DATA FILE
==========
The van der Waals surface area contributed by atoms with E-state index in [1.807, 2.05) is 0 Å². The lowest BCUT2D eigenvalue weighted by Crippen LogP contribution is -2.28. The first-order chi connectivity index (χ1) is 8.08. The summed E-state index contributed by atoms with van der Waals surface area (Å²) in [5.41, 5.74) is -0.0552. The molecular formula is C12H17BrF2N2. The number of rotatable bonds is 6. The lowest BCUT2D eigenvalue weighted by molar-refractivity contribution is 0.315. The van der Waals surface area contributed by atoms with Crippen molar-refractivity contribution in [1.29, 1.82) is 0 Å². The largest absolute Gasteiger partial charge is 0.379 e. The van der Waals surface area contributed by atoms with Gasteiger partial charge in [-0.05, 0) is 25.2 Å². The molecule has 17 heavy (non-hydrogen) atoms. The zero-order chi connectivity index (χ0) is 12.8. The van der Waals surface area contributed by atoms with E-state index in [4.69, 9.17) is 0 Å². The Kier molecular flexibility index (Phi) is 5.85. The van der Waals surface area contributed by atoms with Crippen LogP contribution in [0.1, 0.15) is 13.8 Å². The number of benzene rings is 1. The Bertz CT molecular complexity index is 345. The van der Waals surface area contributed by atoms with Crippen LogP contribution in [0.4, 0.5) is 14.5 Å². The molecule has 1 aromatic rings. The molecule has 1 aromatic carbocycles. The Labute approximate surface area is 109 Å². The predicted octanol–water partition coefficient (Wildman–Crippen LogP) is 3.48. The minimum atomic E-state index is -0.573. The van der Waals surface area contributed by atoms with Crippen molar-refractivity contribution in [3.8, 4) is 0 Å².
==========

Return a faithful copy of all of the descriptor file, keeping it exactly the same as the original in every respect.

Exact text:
The van der Waals surface area contributed by atoms with E-state index in [1.807, 2.05) is 0 Å². The lowest BCUT2D eigenvalue weighted by Crippen LogP contribution is -2.28. The first-order chi connectivity index (χ1) is 8.08. The summed E-state index contributed by atoms with van der Waals surface area (Å²) in [5.41, 5.74) is -0.0552. The molecular formula is C12H17BrF2N2. The number of rotatable bonds is 6. The lowest BCUT2D eigenvalue weighted by molar-refractivity contribution is 0.315. The van der Waals surface area contributed by atoms with Crippen molar-refractivity contribution in [1.29, 1.82) is 0 Å². The largest absolute Gasteiger partial charge is 0.379 e. The van der Waals surface area contributed by atoms with Gasteiger partial charge in [-0.05, 0) is 25.2 Å². The molecule has 17 heavy (non-hydrogen) atoms. The zero-order chi connectivity index (χ0) is 12.8. The van der Waals surface area contributed by atoms with E-state index in [4.69, 9.17) is 0 Å². The Kier molecular flexibility index (Phi) is 5.85. The van der Waals surface area contributed by atoms with Crippen LogP contribution in [0.1, 0.15) is 13.8 Å². The number of benzene rings is 1. The Bertz CT molecular complexity index is 345. The van der Waals surface area contributed by atoms with Crippen LogP contribution in [0.4, 0.5) is 14.5 Å². The molecule has 1 aromatic rings. The molecule has 1 aromatic carbocycles. The Labute approximate surface area is 109 Å². The predicted octanol–water partition coefficient (Wildman–Crippen LogP) is 3.48. The minimum atomic E-state index is -0.573. The van der Waals surface area contributed by atoms with Crippen molar-refractivity contribution in [3.8, 4) is 0 Å².